Second Chronicles: Humble Seek Pray

second chronicles

Second Chronicles continues the history of First Chronicles. David’s son, Solomon, was inaugurated as king. Solomon built the magnificent temple in Jerusalem, thus fulfilling his father’s wish and last request. Solomon enjoyed a peaceful and prosperous reign of 40 years that made him world-famous. After Solomon dies, his son Rehoboam assumed the throne, and his immaturity divided the kingdom. 

Solomon achieved much in business and government, but most importantly, he was the man God used to build the glorious temple. This beautiful building was the religious center of the nation. It symbolized the unity of all the tribes, the presence of God among them, and the nation’s high calling. We may achieve great things in life, but we must not neglect any effort that will help nurture God’s people or bring others into God’s kingdom. It is easy for us to get the wrong perspective on what’s really important in life. 

Throughout the reigns of 20 kings, the nation of Judah wavered between obedience to God and apostasy. The reigning king’s response to God determined the spiritual climate of the nation and whether or not God would send judgment upon his people. Our personal history is shaped by our response to God. Just as Judah’s failure to repent brought them captivity in Babylon, so the abuse of our high calling by sinful living will ultimately bring us catastrophe and destruction. 

As you read Second Chronicles, listen to God’s voice and obey him; and receive his redemptive, healing touch.


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Writer of Second Chronicles

Ezra is the most likely candidate for the authorship of First and 2 Chronicles. The early Jewish tradition of the Talmud affirms that Ezra wrote First and 2 Chronicles. The last verses of 2 Chronicles are repeated in the first three verses of the Book of Ezra (originally written with Nehemiah as one book), probably indicating they went together in the original version. Most scholars agree that these four books were written and compiled by the same person, but not all accept the theory of Ezra’s authorship.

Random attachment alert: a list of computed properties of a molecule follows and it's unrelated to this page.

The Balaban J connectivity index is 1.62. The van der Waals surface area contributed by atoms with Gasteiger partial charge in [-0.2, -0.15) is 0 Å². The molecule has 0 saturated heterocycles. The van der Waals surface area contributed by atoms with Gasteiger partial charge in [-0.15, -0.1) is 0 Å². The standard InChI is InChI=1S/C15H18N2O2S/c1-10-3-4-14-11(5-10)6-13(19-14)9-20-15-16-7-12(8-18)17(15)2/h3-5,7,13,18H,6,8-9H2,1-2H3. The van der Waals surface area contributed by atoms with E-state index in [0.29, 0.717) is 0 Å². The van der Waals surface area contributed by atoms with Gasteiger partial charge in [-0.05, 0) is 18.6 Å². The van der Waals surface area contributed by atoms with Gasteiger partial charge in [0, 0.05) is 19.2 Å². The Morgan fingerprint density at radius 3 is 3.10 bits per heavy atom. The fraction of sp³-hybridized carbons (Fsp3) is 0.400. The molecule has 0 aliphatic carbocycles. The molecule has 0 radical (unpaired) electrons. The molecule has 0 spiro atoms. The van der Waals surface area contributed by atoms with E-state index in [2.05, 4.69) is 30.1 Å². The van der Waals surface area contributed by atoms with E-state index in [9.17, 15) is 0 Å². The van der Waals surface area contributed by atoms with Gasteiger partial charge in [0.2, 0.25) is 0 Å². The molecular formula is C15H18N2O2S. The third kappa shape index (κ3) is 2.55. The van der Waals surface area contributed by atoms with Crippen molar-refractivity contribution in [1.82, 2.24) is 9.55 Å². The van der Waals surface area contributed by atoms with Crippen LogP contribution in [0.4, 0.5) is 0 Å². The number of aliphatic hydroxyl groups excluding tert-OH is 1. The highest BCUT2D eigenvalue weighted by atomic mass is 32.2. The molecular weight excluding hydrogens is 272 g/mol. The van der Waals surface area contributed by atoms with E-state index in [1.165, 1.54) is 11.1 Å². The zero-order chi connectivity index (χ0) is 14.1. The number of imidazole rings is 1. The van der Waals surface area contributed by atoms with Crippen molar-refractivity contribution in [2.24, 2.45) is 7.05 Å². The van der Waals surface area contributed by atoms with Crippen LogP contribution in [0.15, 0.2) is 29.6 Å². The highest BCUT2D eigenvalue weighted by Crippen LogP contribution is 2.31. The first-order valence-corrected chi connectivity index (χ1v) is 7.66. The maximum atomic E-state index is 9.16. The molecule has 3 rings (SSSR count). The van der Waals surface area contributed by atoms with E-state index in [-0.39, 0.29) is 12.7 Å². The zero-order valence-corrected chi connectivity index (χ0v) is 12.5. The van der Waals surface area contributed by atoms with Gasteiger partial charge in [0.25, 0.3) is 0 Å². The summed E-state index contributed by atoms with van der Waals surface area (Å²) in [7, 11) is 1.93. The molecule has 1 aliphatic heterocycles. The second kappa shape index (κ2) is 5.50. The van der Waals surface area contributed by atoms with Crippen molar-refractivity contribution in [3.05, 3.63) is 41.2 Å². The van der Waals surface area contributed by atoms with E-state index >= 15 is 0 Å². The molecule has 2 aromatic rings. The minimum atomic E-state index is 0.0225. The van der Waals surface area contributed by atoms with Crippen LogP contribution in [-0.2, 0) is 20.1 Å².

Date Written

Approximately 430 B.C. recording events from the beginning of Solomon’s reign (970 B.C.) to the beginning of the Babylonian captivity (586 B.C.).

Historical Setting of Second Chronicles

The books of First and Second Chronicles cover several centuries of the history of God’s covenant people – from the founders of the nation until the end of their captivity in Babylon and Persia about 538 B.C. The stage is set for the return of the Jewish people to Jerusalem after the Persians defeat Babylon and become the dominant power of the ancient world.

Theological Contribution of Second Chronicles

The books of First and Second Chronicles should not only be read as histories but for their insights into how God has kept faith with His covenant people across the centuries. By selecting events that show God has kept His promises, the author presents a beautiful doctrine of hope that begins with Adam and stretches to the end of the captivity of God’s people thousands of years later. The clear implication for Christians today is that He is still a God of hope whose ultimate purpose will prevail in the world and in the lives of His people.


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